Wednesday, 18 March 2009

Where Do Adverts Go When They Die?

Not sure? Me either.

The obvious answer is into an ageing Creative's faded portfolio. But the brand -or soul?- of an ad can linger on, like a balloon stuck in a tree. But then, do ads actually die? Because seeing on old ad isn't like seeing a ghost is it... Or is it?

I've been sent into existential meltdown by this website - a collector's index for toy Routemaster bus perverts. Now, as any good designer worth his horn-rimmed glassess will tell you, the Routemaster bus was a classic - so perfect in fact, that it looked exactly the same for decades. So, the only way to tell a Routemaster apart was by it's livery... Or indeed, by the bleedin' adverts they put on 'em!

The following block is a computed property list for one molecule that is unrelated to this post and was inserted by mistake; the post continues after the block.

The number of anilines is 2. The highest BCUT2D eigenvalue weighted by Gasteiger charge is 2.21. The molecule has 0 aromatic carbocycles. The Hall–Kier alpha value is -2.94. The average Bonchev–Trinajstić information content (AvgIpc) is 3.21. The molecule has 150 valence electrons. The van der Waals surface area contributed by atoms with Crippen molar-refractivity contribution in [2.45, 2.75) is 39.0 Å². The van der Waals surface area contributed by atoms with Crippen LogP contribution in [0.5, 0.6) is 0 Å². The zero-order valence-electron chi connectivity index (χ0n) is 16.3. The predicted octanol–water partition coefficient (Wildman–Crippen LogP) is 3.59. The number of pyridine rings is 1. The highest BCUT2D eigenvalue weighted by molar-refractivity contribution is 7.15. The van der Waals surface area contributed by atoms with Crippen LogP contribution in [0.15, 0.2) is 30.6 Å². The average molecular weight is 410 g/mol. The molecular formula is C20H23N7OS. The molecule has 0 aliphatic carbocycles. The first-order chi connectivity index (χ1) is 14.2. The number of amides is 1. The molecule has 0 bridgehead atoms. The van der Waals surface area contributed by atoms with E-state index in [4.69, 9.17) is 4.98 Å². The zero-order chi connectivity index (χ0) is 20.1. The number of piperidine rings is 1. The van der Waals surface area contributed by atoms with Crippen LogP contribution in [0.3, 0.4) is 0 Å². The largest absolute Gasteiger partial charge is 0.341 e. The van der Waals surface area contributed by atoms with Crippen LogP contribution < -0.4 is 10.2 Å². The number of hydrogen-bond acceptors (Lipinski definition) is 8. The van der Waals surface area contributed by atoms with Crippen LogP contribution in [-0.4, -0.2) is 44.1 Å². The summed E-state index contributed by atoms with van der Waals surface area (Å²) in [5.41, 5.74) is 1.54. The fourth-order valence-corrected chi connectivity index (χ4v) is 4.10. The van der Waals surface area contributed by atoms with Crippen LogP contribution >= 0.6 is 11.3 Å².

And this is where it gets spooky: Are the adverts on iconic toy buses, iconic in themselves? Are they the noisey poltergeists of successful campaigns, or merely the misty phantoms of popular culture. Or to put it another way: Is this Advertising Nirvana, or Advertising Limbo?

Cadbury Double Decker I'd say marches triumphantly into Advertising Valhalla- a perfect balance of medium and message.

Hmmm... "Weetabix with hazard-signs" on the other hand is a bit more contrived; very hazy - "The spirits are weakening."

As for this, I'm not even convinced this was a proper one. This is'nt a ghost, it's a Halloween costume.
And finally, this. The briefest, hollowest echo of the brand Schweppes. It could almost be random couldn't it; another blank face at the bar in Advertising Purgatory.

So are these spirits transcendent or are they damned; or is it just fucking around with nostalgia? I still can't figure it out. Maybe I need Derek Acorah to help me - a Spiritualist mystic with supernatural powers...
A bit like a planner.

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